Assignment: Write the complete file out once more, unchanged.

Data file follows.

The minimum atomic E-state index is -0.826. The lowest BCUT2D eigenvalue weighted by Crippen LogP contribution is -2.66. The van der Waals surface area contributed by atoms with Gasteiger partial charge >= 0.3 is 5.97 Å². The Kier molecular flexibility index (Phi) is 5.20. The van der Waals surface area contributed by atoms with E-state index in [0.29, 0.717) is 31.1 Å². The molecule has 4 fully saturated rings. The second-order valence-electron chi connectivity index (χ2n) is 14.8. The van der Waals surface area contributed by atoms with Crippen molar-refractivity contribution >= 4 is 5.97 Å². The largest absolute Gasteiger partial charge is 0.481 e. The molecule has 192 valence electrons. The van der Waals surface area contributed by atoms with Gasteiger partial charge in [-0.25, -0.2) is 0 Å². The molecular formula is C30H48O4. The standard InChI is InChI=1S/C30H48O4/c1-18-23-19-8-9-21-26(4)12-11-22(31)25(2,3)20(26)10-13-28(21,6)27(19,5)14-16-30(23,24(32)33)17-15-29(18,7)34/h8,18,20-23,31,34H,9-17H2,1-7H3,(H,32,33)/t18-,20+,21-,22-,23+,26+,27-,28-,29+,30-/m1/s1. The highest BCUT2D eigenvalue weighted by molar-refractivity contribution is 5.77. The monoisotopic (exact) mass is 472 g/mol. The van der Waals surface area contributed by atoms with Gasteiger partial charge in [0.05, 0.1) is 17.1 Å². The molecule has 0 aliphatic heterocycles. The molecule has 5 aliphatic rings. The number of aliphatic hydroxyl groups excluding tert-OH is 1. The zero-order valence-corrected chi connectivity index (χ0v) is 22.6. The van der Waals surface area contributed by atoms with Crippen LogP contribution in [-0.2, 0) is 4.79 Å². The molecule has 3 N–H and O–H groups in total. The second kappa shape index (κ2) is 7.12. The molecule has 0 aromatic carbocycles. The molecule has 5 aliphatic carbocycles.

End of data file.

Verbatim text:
The minimum atomic E-state index is -0.826. The lowest BCUT2D eigenvalue weighted by Crippen LogP contribution is -2.66. The van der Waals surface area contributed by atoms with Gasteiger partial charge >= 0.3 is 5.97 Å². The Kier molecular flexibility index (Phi) is 5.20. The van der Waals surface area contributed by atoms with E-state index in [0.29, 0.717) is 31.1 Å². The molecule has 4 fully saturated rings. The second-order valence-electron chi connectivity index (χ2n) is 14.8. The van der Waals surface area contributed by atoms with Crippen molar-refractivity contribution >= 4 is 5.97 Å². The largest absolute Gasteiger partial charge is 0.481 e. The molecule has 192 valence electrons. The van der Waals surface area contributed by atoms with Gasteiger partial charge in [-0.25, -0.2) is 0 Å². The molecular formula is C30H48O4. The standard InChI is InChI=1S/C30H48O4/c1-18-23-19-8-9-21-26(4)12-11-22(31)25(2,3)20(26)10-13-28(21,6)27(19,5)14-16-30(23,24(32)33)17-15-29(18,7)34/h8,18,20-23,31,34H,9-17H2,1-7H3,(H,32,33)/t18-,20+,21-,22-,23+,26+,27-,28-,29+,30-/m1/s1. The highest BCUT2D eigenvalue weighted by molar-refractivity contribution is 5.77. The monoisotopic (exact) mass is 472 g/mol. The van der Waals surface area contributed by atoms with Gasteiger partial charge in [0.05, 0.1) is 17.1 Å². The molecule has 0 aliphatic heterocycles. The molecule has 5 aliphatic rings. The number of aliphatic hydroxyl groups excluding tert-OH is 1. The zero-order valence-corrected chi connectivity index (χ0v) is 22.6. The van der Waals surface area contributed by atoms with Crippen LogP contribution in [-0.2, 0) is 4.79 Å². The molecule has 3 N–H and O–H groups in total. The second kappa shape index (κ2) is 7.12. The molecule has 0 aromatic carbocycles. The molecule has 5 aliphatic carbocycles.